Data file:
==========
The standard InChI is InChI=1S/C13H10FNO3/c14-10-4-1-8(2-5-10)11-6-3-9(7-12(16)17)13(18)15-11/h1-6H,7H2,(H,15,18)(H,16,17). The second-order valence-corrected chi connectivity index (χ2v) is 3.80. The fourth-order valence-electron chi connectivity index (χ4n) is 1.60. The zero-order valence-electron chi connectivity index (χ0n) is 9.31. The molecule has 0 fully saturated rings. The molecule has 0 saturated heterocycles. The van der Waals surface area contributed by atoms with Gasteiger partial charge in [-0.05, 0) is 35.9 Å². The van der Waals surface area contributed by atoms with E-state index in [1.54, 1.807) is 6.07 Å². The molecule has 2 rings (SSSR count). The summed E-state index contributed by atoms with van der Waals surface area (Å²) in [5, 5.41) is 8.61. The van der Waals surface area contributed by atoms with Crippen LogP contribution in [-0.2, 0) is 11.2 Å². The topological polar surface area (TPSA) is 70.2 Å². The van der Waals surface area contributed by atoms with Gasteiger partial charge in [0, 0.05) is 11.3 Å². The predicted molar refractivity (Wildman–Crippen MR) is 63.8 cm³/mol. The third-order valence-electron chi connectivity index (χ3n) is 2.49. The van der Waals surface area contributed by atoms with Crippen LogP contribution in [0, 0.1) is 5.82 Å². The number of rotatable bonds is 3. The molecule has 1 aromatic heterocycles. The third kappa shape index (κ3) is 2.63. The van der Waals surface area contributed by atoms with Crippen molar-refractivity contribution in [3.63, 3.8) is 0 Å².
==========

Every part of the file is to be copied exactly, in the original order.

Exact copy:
The standard InChI is InChI=1S/C13H10FNO3/c14-10-4-1-8(2-5-10)11-6-3-9(7-12(16)17)13(18)15-11/h1-6H,7H2,(H,15,18)(H,16,17). The second-order valence-corrected chi connectivity index (χ2v) is 3.80. The fourth-order valence-electron chi connectivity index (χ4n) is 1.60. The zero-order valence-electron chi connectivity index (χ0n) is 9.31. The molecule has 0 fully saturated rings. The molecule has 0 saturated heterocycles. The van der Waals surface area contributed by atoms with Gasteiger partial charge in [-0.05, 0) is 35.9 Å². The van der Waals surface area contributed by atoms with E-state index in [1.54, 1.807) is 6.07 Å². The molecule has 2 rings (SSSR count). The summed E-state index contributed by atoms with van der Waals surface area (Å²) in [5, 5.41) is 8.61. The van der Waals surface area contributed by atoms with Crippen LogP contribution in [-0.2, 0) is 11.2 Å². The topological polar surface area (TPSA) is 70.2 Å². The van der Waals surface area contributed by atoms with Gasteiger partial charge in [0, 0.05) is 11.3 Å². The predicted molar refractivity (Wildman–Crippen MR) is 63.8 cm³/mol. The third-order valence-electron chi connectivity index (χ3n) is 2.49. The van der Waals surface area contributed by atoms with Crippen LogP contribution in [0, 0.1) is 5.82 Å². The number of rotatable bonds is 3. The molecule has 1 aromatic heterocycles. The third kappa shape index (κ3) is 2.63. The van der Waals surface area contributed by atoms with Crippen molar-refractivity contribution in [3.63, 3.8) is 0 Å².